Federal partners support the introduction of enhanced controls on the production of marihuana for medical purposes, especially given the increasing numbers of production licences being granted under the MMAR.
The RCMP stressed that the possibility of production licence-holders being allowed to cultivate high numbers of plants in common with an unlimited number of other licence-holders would increase the likelihood of more licence violations (e.g. where the amount of marihuana being produced is far more than what has been authorized via licence).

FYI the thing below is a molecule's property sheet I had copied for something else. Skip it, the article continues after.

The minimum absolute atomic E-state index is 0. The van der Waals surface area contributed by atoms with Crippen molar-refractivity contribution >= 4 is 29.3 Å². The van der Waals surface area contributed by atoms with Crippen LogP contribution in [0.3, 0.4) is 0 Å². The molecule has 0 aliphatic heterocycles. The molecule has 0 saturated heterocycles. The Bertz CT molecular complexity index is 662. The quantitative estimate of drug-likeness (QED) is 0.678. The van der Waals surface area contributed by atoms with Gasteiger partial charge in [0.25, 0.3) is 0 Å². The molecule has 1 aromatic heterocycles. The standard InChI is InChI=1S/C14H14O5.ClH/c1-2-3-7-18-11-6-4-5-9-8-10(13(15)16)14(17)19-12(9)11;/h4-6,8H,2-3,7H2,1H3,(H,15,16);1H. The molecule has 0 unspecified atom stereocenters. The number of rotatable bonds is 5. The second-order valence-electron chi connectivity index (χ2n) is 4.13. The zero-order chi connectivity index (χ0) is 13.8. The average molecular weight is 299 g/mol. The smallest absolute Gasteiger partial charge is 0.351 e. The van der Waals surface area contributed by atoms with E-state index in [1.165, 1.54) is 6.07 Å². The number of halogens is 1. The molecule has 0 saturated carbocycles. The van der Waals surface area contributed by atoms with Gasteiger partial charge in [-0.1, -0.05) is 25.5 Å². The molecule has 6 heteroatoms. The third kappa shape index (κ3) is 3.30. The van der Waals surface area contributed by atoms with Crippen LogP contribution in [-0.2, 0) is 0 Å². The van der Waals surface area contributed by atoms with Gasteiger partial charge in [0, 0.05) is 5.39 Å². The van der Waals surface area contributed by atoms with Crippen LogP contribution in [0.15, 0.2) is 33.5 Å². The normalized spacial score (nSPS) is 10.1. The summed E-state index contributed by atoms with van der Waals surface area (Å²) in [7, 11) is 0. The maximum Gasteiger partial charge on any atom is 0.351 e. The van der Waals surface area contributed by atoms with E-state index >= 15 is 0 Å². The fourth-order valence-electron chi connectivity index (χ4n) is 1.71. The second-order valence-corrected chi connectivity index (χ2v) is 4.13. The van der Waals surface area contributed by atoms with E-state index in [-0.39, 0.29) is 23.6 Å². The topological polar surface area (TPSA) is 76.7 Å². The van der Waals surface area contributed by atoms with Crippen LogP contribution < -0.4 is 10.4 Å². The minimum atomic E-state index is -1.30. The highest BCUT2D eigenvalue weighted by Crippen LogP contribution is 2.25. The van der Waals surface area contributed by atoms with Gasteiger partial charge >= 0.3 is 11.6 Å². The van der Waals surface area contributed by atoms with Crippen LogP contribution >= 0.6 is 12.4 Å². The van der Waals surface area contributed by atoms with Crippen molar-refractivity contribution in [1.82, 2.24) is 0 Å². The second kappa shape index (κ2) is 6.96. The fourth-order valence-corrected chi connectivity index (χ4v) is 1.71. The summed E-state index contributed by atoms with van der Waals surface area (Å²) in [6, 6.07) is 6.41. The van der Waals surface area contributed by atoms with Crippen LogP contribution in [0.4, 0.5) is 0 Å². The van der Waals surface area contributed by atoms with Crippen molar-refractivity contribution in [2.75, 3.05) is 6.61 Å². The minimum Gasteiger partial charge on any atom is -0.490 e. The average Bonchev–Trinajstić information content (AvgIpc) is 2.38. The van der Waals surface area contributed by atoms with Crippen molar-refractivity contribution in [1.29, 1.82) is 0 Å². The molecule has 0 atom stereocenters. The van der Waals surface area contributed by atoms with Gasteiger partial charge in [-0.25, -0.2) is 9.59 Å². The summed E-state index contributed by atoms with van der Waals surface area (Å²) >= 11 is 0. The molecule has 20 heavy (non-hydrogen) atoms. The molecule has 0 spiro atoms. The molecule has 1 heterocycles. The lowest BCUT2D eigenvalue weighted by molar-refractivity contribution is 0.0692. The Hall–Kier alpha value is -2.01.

In additional consultations further to the SCC’s dismissal of the Government’s request for leave to appeal and subsequent motion for a stay, the RCMP stressed its concern for potential situations in which a single site could house multiple authorized persons and/or designated persons all licensed to produce increasing numbers of plants. They also reiterated that, any time production licences under the MMAR allows for the cultivation of more than 50 plants, their ability to distinguish between licensed production and illicit “grow ops” is seriously hampered. In correspondence to the Department, the RCMP indicated its support for any changes to the MMAR that Health Canada could make expeditiously, thereby avoiding a situation where there would be an influx of current and/or prospective licences issued in reference to a same site further to the invalidation of section 54.1.